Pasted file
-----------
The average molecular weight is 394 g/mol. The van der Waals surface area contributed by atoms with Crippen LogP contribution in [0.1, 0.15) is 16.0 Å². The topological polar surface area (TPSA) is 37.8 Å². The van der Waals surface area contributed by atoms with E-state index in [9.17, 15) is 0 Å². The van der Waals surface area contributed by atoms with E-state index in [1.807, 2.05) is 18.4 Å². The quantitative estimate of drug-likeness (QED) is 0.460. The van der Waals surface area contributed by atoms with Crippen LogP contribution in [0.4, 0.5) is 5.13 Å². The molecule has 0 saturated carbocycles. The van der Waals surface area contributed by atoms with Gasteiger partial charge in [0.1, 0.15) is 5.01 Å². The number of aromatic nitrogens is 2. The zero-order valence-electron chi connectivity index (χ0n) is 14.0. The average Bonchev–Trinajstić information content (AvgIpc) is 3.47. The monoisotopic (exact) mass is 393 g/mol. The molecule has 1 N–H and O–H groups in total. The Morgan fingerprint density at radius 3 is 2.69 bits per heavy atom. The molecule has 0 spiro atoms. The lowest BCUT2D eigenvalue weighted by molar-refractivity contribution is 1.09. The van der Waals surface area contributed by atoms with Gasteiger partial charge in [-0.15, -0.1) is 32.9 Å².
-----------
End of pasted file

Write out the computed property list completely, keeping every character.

The average molecular weight is 394 g/mol. The van der Waals surface area contributed by atoms with Crippen LogP contribution in [0.1, 0.15) is 16.0 Å². The topological polar surface area (TPSA) is 37.8 Å². The van der Waals surface area contributed by atoms with E-state index in [9.17, 15) is 0 Å². The van der Waals surface area contributed by atoms with E-state index in [1.807, 2.05) is 18.4 Å². The quantitative estimate of drug-likeness (QED) is 0.460. The van der Waals surface area contributed by atoms with Crippen LogP contribution in [0.4, 0.5) is 5.13 Å². The molecule has 0 saturated carbocycles. The van der Waals surface area contributed by atoms with Gasteiger partial charge in [0.1, 0.15) is 5.01 Å². The number of aromatic nitrogens is 2. The zero-order valence-electron chi connectivity index (χ0n) is 14.0. The average Bonchev–Trinajstić information content (AvgIpc) is 3.47. The monoisotopic (exact) mass is 393 g/mol. The molecule has 1 N–H and O–H groups in total. The Morgan fingerprint density at radius 3 is 2.69 bits per heavy atom. The molecule has 0 spiro atoms. The lowest BCUT2D eigenvalue weighted by molar-refractivity contribution is 1.09. The van der Waals surface area contributed by atoms with Gasteiger partial charge in [-0.15, -0.1) is 32.9 Å².